Your friend, Poppy
My little garden orb weave is out at night and growing but I cannot find her resting place during the day, even though I now know what side of the web she is coming from. She is so well hidden. I can't deadhead the roses until I find her! I'd hate to prune her off the plant!
Thank you so much for the videos and photos. I have taken a few still from the videos and will blog about them. Unfortunately things were a bit blurry - but that was because of the wind. How amazing that she was feeding and wrapping her prey in that wind. The silk is so flexible!
I thought that I could see two females in the images. The males are much smaller, and the one against the blue sky and the one wrapping her prey appear to both be female. They look like Nephila calvipes to me.
I'll do a blog post about her and Rose and Mysti as well.
Maybe you can comment on that and tell me more!
I'm glad to see I'm not alone. We live in Michigan and we currently have a golden orb weaver on the front door of our old farmhouse. It has been in the upper corner of the brick door arch since early October and we are assuming female, so like the family above, we also named her Charlotte. The weather has been changing rapidly and she has, so far, survived strong 50+ mph wind gusts, rain storms, snow, etc. She is rather chubby and has grown on us. We have discussed whether we should bring her in for the winter and take care of her with the intention placing her back on the porch when spring arrives. However, I'm now concerned of the potential for babies. We've never seen a mate, but we are reading they can still lay an egg sac? I feel guilty just letting her die knowing harsher weather will surely arrive soon. I'm also going to call our local U of M Nature Center in hopes they'll accept her if we deliver. Any thoughts or leads to help? Thanks, Rose
It is so good to hear from you. When I was writing my spiders book, I interviewed the guys who did the animation of Charlotte for the film and told them what a huge impact they had on the attitude to spiders. They were delighted by that effect of their work.
I am afraid that her dying once she's laid the egg sac is the way of the world. I'd be really keen to hear of any alternatives. Your Charlotte is a real survivor - incredible aren't they?
The egg sac will almost certainly survive. If they didn't, there would be any adults for the following season. I would be interested to know how the Nature Center responds.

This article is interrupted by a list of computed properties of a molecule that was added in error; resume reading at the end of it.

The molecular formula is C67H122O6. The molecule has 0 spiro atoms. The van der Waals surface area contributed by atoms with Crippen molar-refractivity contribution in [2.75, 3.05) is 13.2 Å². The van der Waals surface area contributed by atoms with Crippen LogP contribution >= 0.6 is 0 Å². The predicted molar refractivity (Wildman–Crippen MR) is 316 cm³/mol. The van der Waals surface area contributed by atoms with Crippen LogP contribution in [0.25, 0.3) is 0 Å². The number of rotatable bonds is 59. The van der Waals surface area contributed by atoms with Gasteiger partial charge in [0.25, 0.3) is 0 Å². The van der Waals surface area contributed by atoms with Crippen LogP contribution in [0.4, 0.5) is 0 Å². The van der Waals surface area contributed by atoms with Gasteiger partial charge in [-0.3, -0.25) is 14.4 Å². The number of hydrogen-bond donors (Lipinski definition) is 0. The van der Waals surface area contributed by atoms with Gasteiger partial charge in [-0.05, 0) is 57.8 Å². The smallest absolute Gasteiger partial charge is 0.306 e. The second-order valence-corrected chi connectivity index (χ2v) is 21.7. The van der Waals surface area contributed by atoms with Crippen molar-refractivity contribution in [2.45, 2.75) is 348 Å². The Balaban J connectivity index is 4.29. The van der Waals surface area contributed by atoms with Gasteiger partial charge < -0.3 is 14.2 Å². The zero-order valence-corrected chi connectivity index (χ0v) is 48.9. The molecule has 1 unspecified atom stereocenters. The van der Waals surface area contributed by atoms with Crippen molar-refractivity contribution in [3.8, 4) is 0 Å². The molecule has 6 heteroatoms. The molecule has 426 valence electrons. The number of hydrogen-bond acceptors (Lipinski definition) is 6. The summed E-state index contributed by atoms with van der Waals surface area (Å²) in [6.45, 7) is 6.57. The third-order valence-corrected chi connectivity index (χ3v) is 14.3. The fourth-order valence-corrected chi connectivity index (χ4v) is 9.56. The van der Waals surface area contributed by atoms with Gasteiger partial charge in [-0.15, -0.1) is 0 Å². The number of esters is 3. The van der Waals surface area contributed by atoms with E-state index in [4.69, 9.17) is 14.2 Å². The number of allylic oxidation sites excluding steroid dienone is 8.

As for the male, they are much smaller that the female. Although in most spider species, the males can live on after breeding, that isn't always the case with golden orb weavers. The female will often eat them after mating.
I have photos now from Poppy. Would love to see any you have as well.
Thank you again for writing and please send updates!
Hi Lynne and Happy New Year! I am your third Floridian! I love this post. You have a heart of gold to save all those babies. I am in a situation myself. I took down the sac of my friend who lived between the porch posts this summer (a nephila clavipes), it was on the porch ceiling and would have been destroyed during pressure washing. I took it down on the last day of the year and had it outdoors in a glass year with a breathable lid while trying to decide where to put it. Today the nymphs hatched!! They picked the first freeze of the season!! When I saw they were coming out (at sundown), I put the sac in a shallow dish of leaf litter on a table on the porch. About thirty of them were in the jar but stuck in a bit of condensation. I brought the jar inside and they have all dried off an are trying to exit the jar. Should I put them outside tomorrow even though the high will be about 55F? I am worried they won't survive as it will probably freeze tomorrow as well (predicted low is 35F tomorrow but you never know). Do you have any thoughts for me? I have emailed the local extension office for the university here and set a question in BugGuide.net, but an internet search did not illuminate questions on nymph survival in freezing conditions of day of hatching. :( I hope the best for my little friend's babies but am at a loss as to how to proceed.